“Canada could truly become a leader in material innovation around energy.”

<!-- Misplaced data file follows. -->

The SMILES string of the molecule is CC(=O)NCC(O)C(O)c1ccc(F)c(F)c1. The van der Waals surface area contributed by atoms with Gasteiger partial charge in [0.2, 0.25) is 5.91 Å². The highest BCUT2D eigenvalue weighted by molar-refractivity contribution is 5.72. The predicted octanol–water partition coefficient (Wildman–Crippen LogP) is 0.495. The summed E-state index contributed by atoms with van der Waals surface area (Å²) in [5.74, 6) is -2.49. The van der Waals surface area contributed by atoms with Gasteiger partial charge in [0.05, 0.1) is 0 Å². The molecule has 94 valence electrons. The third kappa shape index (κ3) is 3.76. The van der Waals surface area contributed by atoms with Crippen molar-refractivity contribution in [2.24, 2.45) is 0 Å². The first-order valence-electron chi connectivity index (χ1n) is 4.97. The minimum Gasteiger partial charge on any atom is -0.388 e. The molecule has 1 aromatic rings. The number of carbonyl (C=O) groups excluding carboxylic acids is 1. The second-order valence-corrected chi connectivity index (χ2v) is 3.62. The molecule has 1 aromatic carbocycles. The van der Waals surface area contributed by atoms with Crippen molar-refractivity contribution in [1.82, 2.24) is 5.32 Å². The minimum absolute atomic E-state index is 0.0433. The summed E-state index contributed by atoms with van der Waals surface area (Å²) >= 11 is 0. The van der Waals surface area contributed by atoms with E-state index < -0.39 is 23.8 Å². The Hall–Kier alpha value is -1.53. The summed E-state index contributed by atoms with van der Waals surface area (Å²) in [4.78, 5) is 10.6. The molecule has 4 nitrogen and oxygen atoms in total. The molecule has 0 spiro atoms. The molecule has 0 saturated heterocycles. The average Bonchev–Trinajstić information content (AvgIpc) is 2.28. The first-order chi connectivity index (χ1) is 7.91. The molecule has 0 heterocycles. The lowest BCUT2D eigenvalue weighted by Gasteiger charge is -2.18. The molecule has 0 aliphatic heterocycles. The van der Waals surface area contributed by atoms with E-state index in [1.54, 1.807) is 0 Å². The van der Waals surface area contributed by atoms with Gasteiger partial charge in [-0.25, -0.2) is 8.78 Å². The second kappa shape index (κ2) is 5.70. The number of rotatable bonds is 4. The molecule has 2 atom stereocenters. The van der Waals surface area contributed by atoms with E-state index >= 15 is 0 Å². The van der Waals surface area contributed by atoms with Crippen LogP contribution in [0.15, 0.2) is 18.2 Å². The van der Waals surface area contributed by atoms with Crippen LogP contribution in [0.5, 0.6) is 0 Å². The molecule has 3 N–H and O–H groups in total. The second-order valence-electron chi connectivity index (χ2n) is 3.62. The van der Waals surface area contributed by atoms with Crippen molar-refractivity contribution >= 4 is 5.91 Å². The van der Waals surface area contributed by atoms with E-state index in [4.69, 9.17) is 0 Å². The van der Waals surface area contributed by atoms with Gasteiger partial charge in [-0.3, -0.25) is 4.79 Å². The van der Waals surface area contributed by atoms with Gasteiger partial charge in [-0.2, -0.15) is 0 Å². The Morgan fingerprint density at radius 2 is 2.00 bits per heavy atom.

Moreover, Mission Innovation is a fantastic collaboration of 23 countries under the Paris agreement. Out of the seven worldwide ideas that are being pursued under the Mission, one goal is to find new energy technologies from plants. It is called Mission Innovation Challenge 6, which Canada co-leads with Mexico. Beyond AI and quantum computing, Canada needs to become a leader in the transformation of natural resources into useful products. We need to transition from being a natural resources extraction economy into an economy where we are the masters of matter. That is why the name of my lab is Matter Lab. We are using AI, robotics and high-performance computing in a system called a Materials Acceleration Platform (MAP) or a self-driving laboratory. This is the laboratory of the future; it is able to carry out many experiments at once in an automated fashion. More importantly, the laboratory uses AI to make its own decisions around the next best experiment to carry out. If we added a quantum device that simulated matter exactly, it could greatly accelerate the discovery of materials. If these self-driving laboratories also had a quantum computer in the mix, I could call them super self-driving laboratories. This project is under the umbrella of Mission Innovation, so we are trying to assemble a team of scientists from around the world. But, at least half of our core team is Canadian and Canada could truly become a leader in material innovation around energy.